* @var \Drupal\Component\Datetime\TimeInterface
   */
  protected $time;

  /**
   * The current user.
   *
   * @var \Drupal\Core\Session\AccountInterface
   */
  protected $user;

  /**
   * Class constructor.
   *
   * @param \Drupal\Component\Datetime\TimeInterface $time
   *   The Time service.
   * @param \Drupal\Core\Session\AccountInterface $user
   *   Current user.
   */
  public function __construct(TimeInterface $time, AccountInterface $user) {
    $this->time = $time;
    $this->user = $user;
  }

  /**
   * {@inheritdoc}
   */
  public static function getSubscribedEvents() {
    $events[KernelEvents::RESPONSE][] = ['onResponse'];
    return $events;
  }

  /**
   * Sets expires and max-age for bubbled-up max-age values that are > 0.
   *
   * @param \Symfony\Component\HttpKernel\Event\FilterResponseEvent $event
   *   The response event.
   *
   * @throws \Exception
   *   Thrown when \DateTime() cannot create a new date object from the
   *   arguments passed in.
   */
  public function onResponse(FilterResponseEvent $event) {
    // Don't bother proceeding on sub-requests.
    if (!$event->isMasterRequest()) {
      return;
    }
    $response = $event->getResponse();

    // Nothing to do here if there isn't cacheable metadata available.
    if (!($response instanceof CacheableResponseInterface)) {
      return;
    }

    // Bail out early if this isn't an anonymous request.
    if ($this->user->isAuthenticated()) {
      return;
    }

    // Do some other crazy business logic, if necessary.

    $max_age = (int) $response->getCacheableMetadata()->getCacheMaxAge();
    if ($max_age !== Cache::PERMANENT) {
      // Here we do 2 things: 1) we forward the bubbled max-age to the response
      // Cache-Control "max-age" directive (which would otherwise take the
      // site-wide `system.performance:cache.page.max_age` value; and 2) we
      // replicate that into the "Expires" header, which is unfortunately what
      // Drupal's internal page cache will respect. The former is for the outer
      // world (proxies, CDNs, etc), and the latter for our own page cache.
      $response->setMaxAge($max_age);
      $date = new \DateTime('@' . ($this->time->getRequestTime() + $max_age));
      $response->setExpires($date);
    }
  }

}

And its respective service definition in your foo.services.yml file:

  foo.foo_cache_response_subscriber:
    class: Drupal\foo\EventSubscriber\FooResponseSubscriber
    arguments: ['@datetime.time', '@current_user']
    tags:
      - { name: event_subscriber }

Note that this service is an event subscriber because of the event_subscriber tag on its definition, and it will listen to the KernelEvents::RESPONSE event, and when that happens, we will execute the ::onResponse() method.

All that the above code is doing is taking all non-permanent (-1) max-age values from the rendering system (dynamic cache) and using that in the response headers. The advantage of doing it in a custom service is that we have very fine-grained control over where we want to do that or not.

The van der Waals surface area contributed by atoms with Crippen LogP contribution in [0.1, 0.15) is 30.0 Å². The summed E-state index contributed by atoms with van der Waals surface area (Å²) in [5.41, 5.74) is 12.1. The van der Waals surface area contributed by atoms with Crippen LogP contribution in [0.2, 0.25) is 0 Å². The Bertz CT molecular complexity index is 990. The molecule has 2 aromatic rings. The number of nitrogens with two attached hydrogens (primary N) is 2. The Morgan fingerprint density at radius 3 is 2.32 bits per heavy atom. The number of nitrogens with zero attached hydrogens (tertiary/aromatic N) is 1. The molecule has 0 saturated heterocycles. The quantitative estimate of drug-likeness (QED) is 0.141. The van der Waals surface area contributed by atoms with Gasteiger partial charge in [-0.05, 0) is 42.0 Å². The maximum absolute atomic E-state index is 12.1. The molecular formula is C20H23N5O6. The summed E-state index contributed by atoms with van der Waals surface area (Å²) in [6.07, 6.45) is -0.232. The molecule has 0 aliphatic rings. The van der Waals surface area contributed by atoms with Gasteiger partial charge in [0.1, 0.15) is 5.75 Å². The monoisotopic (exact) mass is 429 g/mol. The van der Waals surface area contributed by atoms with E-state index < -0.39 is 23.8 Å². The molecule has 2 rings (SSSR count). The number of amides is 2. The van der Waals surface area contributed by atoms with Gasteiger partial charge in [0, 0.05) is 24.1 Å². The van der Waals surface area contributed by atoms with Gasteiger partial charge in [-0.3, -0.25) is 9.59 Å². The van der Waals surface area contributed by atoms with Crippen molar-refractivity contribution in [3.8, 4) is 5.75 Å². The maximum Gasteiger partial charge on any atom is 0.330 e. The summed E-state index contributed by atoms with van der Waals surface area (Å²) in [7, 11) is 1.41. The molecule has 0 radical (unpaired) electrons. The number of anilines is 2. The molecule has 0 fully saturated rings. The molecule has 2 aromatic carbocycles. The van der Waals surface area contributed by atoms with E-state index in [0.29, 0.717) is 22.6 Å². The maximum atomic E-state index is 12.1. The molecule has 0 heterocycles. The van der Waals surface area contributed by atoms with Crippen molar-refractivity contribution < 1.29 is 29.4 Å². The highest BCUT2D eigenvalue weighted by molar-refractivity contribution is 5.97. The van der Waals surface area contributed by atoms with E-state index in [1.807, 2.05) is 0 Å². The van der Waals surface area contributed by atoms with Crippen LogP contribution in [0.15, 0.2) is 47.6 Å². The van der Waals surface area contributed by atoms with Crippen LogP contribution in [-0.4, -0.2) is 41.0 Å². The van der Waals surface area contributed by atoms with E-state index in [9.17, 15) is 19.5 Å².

Worth noting, we are setting both the max-age Cache-Control and Expires headers here, which are both needed to have page caching and external proxy systems discard cached versions appropriately. Using the Cache-Control Override module is currently only setting the former. There's work being done to fix that in this issue.

So, if everything works, we now expect to see the block max-age of 60s in our page headers, right?

Well, that's not what happens. If we put a breakpoint at the line:

$max_age = (int) $response->getCacheableMetadata()->getCacheMaxAge();

We observe that $max_age is 0 for the page where we have placed our block. 

Trying to understand what's going on under the hood, we realize that the max-age value that ends up in the response cacheable metadata object is the result of merging all bubbled up max-ages from all render arrays present on the page. We can see that in this process, \Drupal\Core\Cache\Cache::mergeMaxAges() will keep the minimum values when merging two values together.

  /**
   * Merges max-age values (expressed in seconds), finds the lowest max-age.
   *
   * Ensures infinite max-age (Cache::PERMANENT) is taken into account.
   *
   * @param int $a
   *   Max age value to merge.
   * @param int $b
   *   Max age value to merge.
   *
   * @return int
   *   The minimum max-age value.
   */
  public static function mergeMaxAges($a = Cache::PERMANENT, $b = Cache::PERMANENT) {
    // If one of the values is Cache::PERMANENT, return the other value.
    if ($a === Cache::PERMANENT) {
      return $b;
    }
    if ($b === Cache::PERMANENT) {
      return $a;
    }

    // If none or the values are Cache::PERMANENT, return the minimum value.
    return min($a, $b);
  }

In other words, the max-age that results from bubbling/merging cache metadata from several render arrays will be the smallest of all the max-ages, which makes sense, but doesn't help us in getting what we want. The question that comes to our mind at this point is then: "Would there be a render array on this page setting its cache max-age metadata to zero?" That is exactly what's happening.

Finding them might be somewhat tricky, depending on your project. We will start by going to places we know the problem exists (because we wrote it!).

If you have some experience writing Drupal 8 code, you have probably seen render arrays with:

// Don’t cache this.
$build['#cache']['max-age'] = 0;